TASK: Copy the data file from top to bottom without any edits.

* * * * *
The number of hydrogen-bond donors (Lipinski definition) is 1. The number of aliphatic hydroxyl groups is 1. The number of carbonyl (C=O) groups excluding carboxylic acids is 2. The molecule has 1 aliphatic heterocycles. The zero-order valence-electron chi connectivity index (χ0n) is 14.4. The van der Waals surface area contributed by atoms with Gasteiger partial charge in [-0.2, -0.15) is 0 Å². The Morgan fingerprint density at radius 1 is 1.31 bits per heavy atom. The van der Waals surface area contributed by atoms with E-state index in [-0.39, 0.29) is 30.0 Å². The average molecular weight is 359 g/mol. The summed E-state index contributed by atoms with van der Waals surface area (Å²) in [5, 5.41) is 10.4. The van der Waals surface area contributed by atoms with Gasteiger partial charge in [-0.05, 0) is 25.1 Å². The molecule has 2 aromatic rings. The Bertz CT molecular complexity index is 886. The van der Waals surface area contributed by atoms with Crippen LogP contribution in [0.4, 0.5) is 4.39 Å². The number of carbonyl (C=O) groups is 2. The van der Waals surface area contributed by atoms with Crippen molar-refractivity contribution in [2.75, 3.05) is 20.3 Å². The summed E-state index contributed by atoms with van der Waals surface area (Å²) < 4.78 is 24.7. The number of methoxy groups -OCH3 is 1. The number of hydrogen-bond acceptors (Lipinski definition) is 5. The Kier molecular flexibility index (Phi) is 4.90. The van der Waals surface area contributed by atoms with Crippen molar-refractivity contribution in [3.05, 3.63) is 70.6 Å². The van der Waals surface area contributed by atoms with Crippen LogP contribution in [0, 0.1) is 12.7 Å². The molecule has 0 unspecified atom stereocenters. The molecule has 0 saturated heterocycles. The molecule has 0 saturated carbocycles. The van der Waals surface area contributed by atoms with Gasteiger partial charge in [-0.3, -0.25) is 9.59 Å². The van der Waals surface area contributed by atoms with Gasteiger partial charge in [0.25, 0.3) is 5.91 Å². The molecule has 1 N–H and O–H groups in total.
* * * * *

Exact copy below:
The number of hydrogen-bond donors (Lipinski definition) is 1. The number of aliphatic hydroxyl groups is 1. The number of carbonyl (C=O) groups excluding carboxylic acids is 2. The molecule has 1 aliphatic heterocycles. The zero-order valence-electron chi connectivity index (χ0n) is 14.4. The van der Waals surface area contributed by atoms with Gasteiger partial charge in [-0.2, -0.15) is 0 Å². The Morgan fingerprint density at radius 1 is 1.31 bits per heavy atom. The van der Waals surface area contributed by atoms with E-state index in [-0.39, 0.29) is 30.0 Å². The average molecular weight is 359 g/mol. The summed E-state index contributed by atoms with van der Waals surface area (Å²) in [5, 5.41) is 10.4. The van der Waals surface area contributed by atoms with Gasteiger partial charge in [-0.05, 0) is 25.1 Å². The molecule has 2 aromatic rings. The Bertz CT molecular complexity index is 886. The van der Waals surface area contributed by atoms with Crippen LogP contribution in [0.4, 0.5) is 4.39 Å². The number of carbonyl (C=O) groups is 2. The van der Waals surface area contributed by atoms with Crippen molar-refractivity contribution in [2.75, 3.05) is 20.3 Å². The summed E-state index contributed by atoms with van der Waals surface area (Å²) < 4.78 is 24.7. The number of methoxy groups -OCH3 is 1. The number of hydrogen-bond acceptors (Lipinski definition) is 5. The Kier molecular flexibility index (Phi) is 4.90. The van der Waals surface area contributed by atoms with Crippen molar-refractivity contribution in [3.05, 3.63) is 70.6 Å². The van der Waals surface area contributed by atoms with Crippen LogP contribution in [0, 0.1) is 12.7 Å². The molecule has 0 unspecified atom stereocenters. The molecule has 0 saturated heterocycles. The molecule has 0 saturated carbocycles. The van der Waals surface area contributed by atoms with Gasteiger partial charge in [-0.3, -0.25) is 9.59 Å². The van der Waals surface area contributed by atoms with Gasteiger partial charge in [0.25, 0.3) is 5.91 Å². The molecule has 1 N–H and O–H groups in total.